Virtual Goodness

27 Oct 2006

Marketers at Procter & Gamble are testing a revolutionary marketing tool that, through the power of computer-generation, is saving them years of traditional research. The reactions, behaviour and experiences of consumers are being played out for them to see thanks to "the Cave" – a walk-in three dimensional room that projects the visitor into a virtual world.

Given P&G’s clients comprise A-list supermarkets like Tesco, J.Sainsbury Asda and Boots, the cave is able to recreate, in every detail, the interior of these high street stores, The FT reported.

Cave visitors can walk through and explore the aisles, ‘picking’ products that catch their eye, or turning them round to read labels or sell by dates before they proceed to checkout to ‘buy.’

As consumers explore their familiar shopping worlds, albeit virtual, watchful marketers at P&G are tweaking the store layouts, displays, product design and overall packaging.

Interesting as that sounds, P&G is once again giving it’s own interpretation on the theme that has been proven to be succesful for other web services. Just like the launch of Tremor, their own word of mouth network, The Cave is very similar to what is now going on in Second Life. It’s the idea that counts, but rather than following the other brands into the Second Life saga and creating the experience on location, P&G fights swims against the stream and chooses to create it’s own virtual world, of which they’ll have full control.

“In three months we have done work that would previously have taken us two years,” Gianni Ciserani, P&G’s general manager for UK& Ireland said in an interview with The Financial Times.

He added that before the virtual cave, the company would need to persuade one of their retail clients to overturn one of their stores for a pilot – an experiment that means time and money for both parties. (read more via CustomerWorld)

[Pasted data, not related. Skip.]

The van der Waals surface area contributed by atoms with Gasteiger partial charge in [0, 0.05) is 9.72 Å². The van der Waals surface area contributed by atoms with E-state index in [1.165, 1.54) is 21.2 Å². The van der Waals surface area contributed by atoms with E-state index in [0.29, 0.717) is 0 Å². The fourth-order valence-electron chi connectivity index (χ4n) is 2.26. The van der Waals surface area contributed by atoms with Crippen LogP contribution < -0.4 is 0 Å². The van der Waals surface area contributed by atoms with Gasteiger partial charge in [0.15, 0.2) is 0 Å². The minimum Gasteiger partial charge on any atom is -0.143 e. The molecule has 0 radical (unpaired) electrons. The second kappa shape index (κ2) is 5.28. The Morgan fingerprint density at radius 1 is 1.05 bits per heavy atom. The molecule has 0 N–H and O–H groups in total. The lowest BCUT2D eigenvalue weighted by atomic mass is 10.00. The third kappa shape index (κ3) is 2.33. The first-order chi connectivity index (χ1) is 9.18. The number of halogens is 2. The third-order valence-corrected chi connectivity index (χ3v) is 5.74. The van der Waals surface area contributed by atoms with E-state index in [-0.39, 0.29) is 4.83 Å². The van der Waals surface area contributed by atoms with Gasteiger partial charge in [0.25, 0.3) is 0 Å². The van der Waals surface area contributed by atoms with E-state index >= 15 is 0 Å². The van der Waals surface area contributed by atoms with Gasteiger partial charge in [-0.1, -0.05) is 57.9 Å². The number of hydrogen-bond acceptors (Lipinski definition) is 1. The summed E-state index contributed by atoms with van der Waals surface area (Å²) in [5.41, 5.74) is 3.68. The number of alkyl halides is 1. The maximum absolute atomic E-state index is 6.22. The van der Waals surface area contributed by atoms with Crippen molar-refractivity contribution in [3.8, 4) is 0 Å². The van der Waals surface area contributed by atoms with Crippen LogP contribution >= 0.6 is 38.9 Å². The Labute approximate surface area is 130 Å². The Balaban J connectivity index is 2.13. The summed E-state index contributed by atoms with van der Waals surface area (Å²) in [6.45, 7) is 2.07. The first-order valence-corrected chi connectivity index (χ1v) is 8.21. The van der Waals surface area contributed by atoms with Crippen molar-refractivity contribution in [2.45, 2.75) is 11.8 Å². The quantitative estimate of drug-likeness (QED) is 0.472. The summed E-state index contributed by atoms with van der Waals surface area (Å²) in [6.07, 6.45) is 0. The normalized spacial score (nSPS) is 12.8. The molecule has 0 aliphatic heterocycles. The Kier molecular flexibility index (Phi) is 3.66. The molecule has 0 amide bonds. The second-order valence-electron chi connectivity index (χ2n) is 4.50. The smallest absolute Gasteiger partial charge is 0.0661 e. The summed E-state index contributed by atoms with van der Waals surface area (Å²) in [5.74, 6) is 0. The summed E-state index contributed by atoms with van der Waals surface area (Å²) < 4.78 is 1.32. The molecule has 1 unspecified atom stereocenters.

That said, the industry in Second Life is booming as never before. Three months prior to the targeted date, Second Life welcomed it’s 1.000.000th visitor. With all these new people streaming in to share the experience, it still requires quite some pc-savvyness to move around and explore what Second Life has to offer.

Very often, newbies find themselves lost in a place with no directions and they don’t know where to go to participate in social events or gatherings. That’s why an online travel agency sees its business booming by offering guided tours to new citizens of the virtual life.

Synthravels is based in Milan, Italy. The concept of Synthravels is by Mario Gerosa and by Matteo Esposito of Imille. Mario Gerosa is a journalist who has a long experience in travel. He has worked for many years as senior editor of Condé Nast Traveller Italy and for the most renowned travel magazines. He is a member of the GIST, the association of the Italian Travel Journalists, and of the OMNSH, a French association of video games researchers, and he has been organizing in-world meetings with famous Second Life residents for a project of the Indiana University. In July 2006 he launched the project for the preservation of Virtual Architectural Heritage.